The architectural studies will be concluded in an elaborate and detailed semester project that emphasizes architectural qualities that make the building attractive to future users in the longest possible time perspective. Therefore, the building will be developed with respect to cultural, social, and environmental sustainability and it should be designed with respect to diversity and flexibility, and include spaces that can be furnished to suit changing needs.

The building shall include a sustainable structural organization of rooms, construction and exterior walls. The structural elements should play a significant role for the architectural quality of the building.

The building's vital parts need not to be replaced, but must be serviceable for decades. The principles of ventilation, water and drainage must be studied and specified. Knowledge about: - how to explore, create and organize good architectural space for different programs in a given context.

Being able to document and present a conclusive and comprehensive and sustainable architectural project on an actual plot through excellent illustrations and a physical model. General competence: Being able to apply the acquired knowledge about structures, vertical communication spaces and building envelope into a sustainable building project with great architectural qualities usable for different programs. Get skills in discussing, evaluating and exploring the actual architectural topics.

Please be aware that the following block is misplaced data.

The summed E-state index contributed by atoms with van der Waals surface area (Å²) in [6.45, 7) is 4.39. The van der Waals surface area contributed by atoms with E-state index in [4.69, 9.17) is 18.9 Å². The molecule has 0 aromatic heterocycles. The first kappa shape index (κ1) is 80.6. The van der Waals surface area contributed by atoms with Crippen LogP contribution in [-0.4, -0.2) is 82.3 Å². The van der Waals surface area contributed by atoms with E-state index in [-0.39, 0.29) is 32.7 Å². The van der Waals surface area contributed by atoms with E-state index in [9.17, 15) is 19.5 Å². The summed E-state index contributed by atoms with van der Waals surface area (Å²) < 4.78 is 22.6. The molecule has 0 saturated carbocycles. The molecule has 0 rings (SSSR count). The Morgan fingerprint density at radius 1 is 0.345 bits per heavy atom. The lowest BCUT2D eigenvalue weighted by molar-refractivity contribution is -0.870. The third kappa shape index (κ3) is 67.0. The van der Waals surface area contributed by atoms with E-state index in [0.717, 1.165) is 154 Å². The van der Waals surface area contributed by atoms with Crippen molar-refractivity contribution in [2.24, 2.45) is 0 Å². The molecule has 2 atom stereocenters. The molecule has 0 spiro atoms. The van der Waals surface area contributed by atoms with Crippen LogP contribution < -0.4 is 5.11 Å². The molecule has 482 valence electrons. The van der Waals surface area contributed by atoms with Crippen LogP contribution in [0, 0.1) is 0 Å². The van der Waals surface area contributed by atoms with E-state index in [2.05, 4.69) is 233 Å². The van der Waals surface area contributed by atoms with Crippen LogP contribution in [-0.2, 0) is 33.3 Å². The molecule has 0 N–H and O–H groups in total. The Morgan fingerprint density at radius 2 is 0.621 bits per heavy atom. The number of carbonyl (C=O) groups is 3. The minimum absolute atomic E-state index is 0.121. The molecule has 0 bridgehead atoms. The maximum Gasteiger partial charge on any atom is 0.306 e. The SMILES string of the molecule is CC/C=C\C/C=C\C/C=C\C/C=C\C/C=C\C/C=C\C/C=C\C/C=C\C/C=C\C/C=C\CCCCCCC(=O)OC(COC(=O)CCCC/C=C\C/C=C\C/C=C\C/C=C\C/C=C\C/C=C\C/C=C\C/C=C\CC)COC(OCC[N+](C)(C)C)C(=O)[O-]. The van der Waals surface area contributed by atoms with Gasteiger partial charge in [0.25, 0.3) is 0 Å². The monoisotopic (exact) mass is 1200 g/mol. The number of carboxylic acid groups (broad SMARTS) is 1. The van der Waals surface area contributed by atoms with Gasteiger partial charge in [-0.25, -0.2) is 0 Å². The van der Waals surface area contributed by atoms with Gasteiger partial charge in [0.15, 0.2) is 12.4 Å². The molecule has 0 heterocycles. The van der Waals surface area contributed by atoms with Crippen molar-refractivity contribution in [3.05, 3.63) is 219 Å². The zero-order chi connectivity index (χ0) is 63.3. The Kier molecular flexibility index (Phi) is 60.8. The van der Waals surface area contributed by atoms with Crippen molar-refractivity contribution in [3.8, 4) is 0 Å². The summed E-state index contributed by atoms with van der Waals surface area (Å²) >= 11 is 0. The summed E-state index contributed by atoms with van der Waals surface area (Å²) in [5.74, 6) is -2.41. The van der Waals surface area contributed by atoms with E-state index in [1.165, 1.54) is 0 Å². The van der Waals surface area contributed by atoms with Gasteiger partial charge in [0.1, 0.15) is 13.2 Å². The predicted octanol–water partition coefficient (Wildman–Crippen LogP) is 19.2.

The studio will be carried through with a main emphasis on architectural projects to be completed in groups of 2 students. Project material is expected to be detailed using digital tools, as well as small and largescale models. Preliminary sketching and development of ideas is to be done using analogue tools.